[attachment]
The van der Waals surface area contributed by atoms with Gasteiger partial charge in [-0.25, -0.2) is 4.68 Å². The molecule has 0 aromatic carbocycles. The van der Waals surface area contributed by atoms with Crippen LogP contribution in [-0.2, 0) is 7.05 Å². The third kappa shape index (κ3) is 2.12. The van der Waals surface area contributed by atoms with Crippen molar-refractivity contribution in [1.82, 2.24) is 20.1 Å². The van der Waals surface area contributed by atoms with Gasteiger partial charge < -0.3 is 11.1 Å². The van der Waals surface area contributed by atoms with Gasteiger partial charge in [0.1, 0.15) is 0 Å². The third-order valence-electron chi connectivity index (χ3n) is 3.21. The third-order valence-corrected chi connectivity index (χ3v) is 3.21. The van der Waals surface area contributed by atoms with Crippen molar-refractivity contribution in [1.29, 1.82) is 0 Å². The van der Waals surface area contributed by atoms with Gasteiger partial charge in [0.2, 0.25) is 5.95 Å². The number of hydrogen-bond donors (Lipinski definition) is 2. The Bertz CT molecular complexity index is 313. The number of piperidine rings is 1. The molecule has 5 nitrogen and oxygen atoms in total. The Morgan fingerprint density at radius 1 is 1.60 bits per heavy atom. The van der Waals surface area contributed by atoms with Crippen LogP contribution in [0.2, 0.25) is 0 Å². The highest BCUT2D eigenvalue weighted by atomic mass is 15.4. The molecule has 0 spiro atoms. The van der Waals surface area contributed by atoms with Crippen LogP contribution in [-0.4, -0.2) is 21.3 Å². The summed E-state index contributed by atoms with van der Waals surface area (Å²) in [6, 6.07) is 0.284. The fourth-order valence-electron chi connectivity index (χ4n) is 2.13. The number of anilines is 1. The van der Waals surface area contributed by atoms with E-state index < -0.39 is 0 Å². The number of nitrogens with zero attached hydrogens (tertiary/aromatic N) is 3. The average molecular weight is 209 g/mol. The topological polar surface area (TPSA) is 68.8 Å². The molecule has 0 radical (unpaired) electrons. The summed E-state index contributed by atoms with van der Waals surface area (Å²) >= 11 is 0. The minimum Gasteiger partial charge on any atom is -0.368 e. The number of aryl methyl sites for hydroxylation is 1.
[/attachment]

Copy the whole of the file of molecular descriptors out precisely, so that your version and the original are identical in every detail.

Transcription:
The van der Waals surface area contributed by atoms with Gasteiger partial charge in [-0.25, -0.2) is 4.68 Å². The molecule has 0 aromatic carbocycles. The van der Waals surface area contributed by atoms with Crippen LogP contribution in [-0.2, 0) is 7.05 Å². The third kappa shape index (κ3) is 2.12. The van der Waals surface area contributed by atoms with Crippen molar-refractivity contribution in [1.82, 2.24) is 20.1 Å². The van der Waals surface area contributed by atoms with Gasteiger partial charge < -0.3 is 11.1 Å². The van der Waals surface area contributed by atoms with Gasteiger partial charge in [0.1, 0.15) is 0 Å². The third-order valence-electron chi connectivity index (χ3n) is 3.21. The third-order valence-corrected chi connectivity index (χ3v) is 3.21. The van der Waals surface area contributed by atoms with Crippen molar-refractivity contribution in [1.29, 1.82) is 0 Å². The van der Waals surface area contributed by atoms with Gasteiger partial charge in [0.2, 0.25) is 5.95 Å². The number of hydrogen-bond donors (Lipinski definition) is 2. The Bertz CT molecular complexity index is 313. The number of piperidine rings is 1. The molecule has 5 nitrogen and oxygen atoms in total. The Morgan fingerprint density at radius 1 is 1.60 bits per heavy atom. The van der Waals surface area contributed by atoms with Crippen LogP contribution in [0.2, 0.25) is 0 Å². The highest BCUT2D eigenvalue weighted by atomic mass is 15.4. The molecule has 0 spiro atoms. The van der Waals surface area contributed by atoms with Crippen LogP contribution in [-0.4, -0.2) is 21.3 Å². The summed E-state index contributed by atoms with van der Waals surface area (Å²) in [6, 6.07) is 0.284. The fourth-order valence-electron chi connectivity index (χ4n) is 2.13. The number of anilines is 1. The van der Waals surface area contributed by atoms with E-state index < -0.39 is 0 Å². The number of nitrogens with zero attached hydrogens (tertiary/aromatic N) is 3. The average molecular weight is 209 g/mol. The topological polar surface area (TPSA) is 68.8 Å². The molecule has 0 radical (unpaired) electrons. The summed E-state index contributed by atoms with van der Waals surface area (Å²) >= 11 is 0. The minimum Gasteiger partial charge on any atom is -0.368 e. The number of aryl methyl sites for hydroxylation is 1.